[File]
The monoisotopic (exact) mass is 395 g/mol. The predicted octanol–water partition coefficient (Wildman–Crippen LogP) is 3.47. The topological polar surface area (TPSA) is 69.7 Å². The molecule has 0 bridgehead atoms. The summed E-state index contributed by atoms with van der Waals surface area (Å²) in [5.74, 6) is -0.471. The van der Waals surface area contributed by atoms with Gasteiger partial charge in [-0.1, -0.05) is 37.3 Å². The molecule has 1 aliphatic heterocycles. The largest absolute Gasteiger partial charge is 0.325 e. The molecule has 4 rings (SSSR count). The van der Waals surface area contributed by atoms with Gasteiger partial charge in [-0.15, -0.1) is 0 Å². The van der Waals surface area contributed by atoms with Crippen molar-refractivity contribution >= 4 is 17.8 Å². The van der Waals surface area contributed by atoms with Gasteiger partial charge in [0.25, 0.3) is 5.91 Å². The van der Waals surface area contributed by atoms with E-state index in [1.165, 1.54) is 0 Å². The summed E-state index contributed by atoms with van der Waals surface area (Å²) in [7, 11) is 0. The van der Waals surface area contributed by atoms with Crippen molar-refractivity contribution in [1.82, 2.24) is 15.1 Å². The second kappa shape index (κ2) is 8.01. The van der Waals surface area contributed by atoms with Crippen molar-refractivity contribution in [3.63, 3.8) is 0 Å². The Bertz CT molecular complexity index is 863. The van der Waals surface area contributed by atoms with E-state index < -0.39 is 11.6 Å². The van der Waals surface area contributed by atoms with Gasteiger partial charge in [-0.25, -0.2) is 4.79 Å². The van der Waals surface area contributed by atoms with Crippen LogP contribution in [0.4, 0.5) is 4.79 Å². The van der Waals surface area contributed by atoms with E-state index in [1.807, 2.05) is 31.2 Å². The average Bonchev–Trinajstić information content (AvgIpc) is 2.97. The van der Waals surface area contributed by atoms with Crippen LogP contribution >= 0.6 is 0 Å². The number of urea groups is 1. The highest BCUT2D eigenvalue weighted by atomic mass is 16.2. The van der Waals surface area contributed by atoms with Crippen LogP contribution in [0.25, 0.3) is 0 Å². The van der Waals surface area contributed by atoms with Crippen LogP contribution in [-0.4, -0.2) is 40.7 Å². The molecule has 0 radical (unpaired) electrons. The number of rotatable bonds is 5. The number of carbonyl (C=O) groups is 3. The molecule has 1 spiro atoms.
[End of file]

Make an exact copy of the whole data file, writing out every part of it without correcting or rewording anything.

The monoisotopic (exact) mass is 395 g/mol. The predicted octanol–water partition coefficient (Wildman–Crippen LogP) is 3.47. The topological polar surface area (TPSA) is 69.7 Å². The molecule has 0 bridgehead atoms. The summed E-state index contributed by atoms with van der Waals surface area (Å²) in [5.74, 6) is -0.471. The van der Waals surface area contributed by atoms with Gasteiger partial charge in [-0.1, -0.05) is 37.3 Å². The molecule has 1 aliphatic heterocycles. The largest absolute Gasteiger partial charge is 0.325 e. The molecule has 4 rings (SSSR count). The van der Waals surface area contributed by atoms with Gasteiger partial charge in [-0.15, -0.1) is 0 Å². The van der Waals surface area contributed by atoms with Crippen molar-refractivity contribution >= 4 is 17.8 Å². The van der Waals surface area contributed by atoms with Gasteiger partial charge in [0.25, 0.3) is 5.91 Å². The van der Waals surface area contributed by atoms with E-state index in [1.165, 1.54) is 0 Å². The summed E-state index contributed by atoms with van der Waals surface area (Å²) in [7, 11) is 0. The van der Waals surface area contributed by atoms with Crippen molar-refractivity contribution in [1.82, 2.24) is 15.1 Å². The second kappa shape index (κ2) is 8.01. The van der Waals surface area contributed by atoms with Crippen molar-refractivity contribution in [3.63, 3.8) is 0 Å². The Bertz CT molecular complexity index is 863. The van der Waals surface area contributed by atoms with E-state index < -0.39 is 11.6 Å². The van der Waals surface area contributed by atoms with Gasteiger partial charge in [-0.25, -0.2) is 4.79 Å². The van der Waals surface area contributed by atoms with Crippen LogP contribution in [0.4, 0.5) is 4.79 Å². The van der Waals surface area contributed by atoms with E-state index in [1.807, 2.05) is 31.2 Å². The average Bonchev–Trinajstić information content (AvgIpc) is 2.97. The van der Waals surface area contributed by atoms with Crippen LogP contribution >= 0.6 is 0 Å². The number of urea groups is 1. The highest BCUT2D eigenvalue weighted by atomic mass is 16.2. The van der Waals surface area contributed by atoms with Crippen LogP contribution in [0.25, 0.3) is 0 Å². The van der Waals surface area contributed by atoms with Crippen LogP contribution in [-0.4, -0.2) is 40.7 Å². The molecule has 0 radical (unpaired) electrons. The number of rotatable bonds is 5. The number of carbonyl (C=O) groups is 3. The molecule has 1 spiro atoms.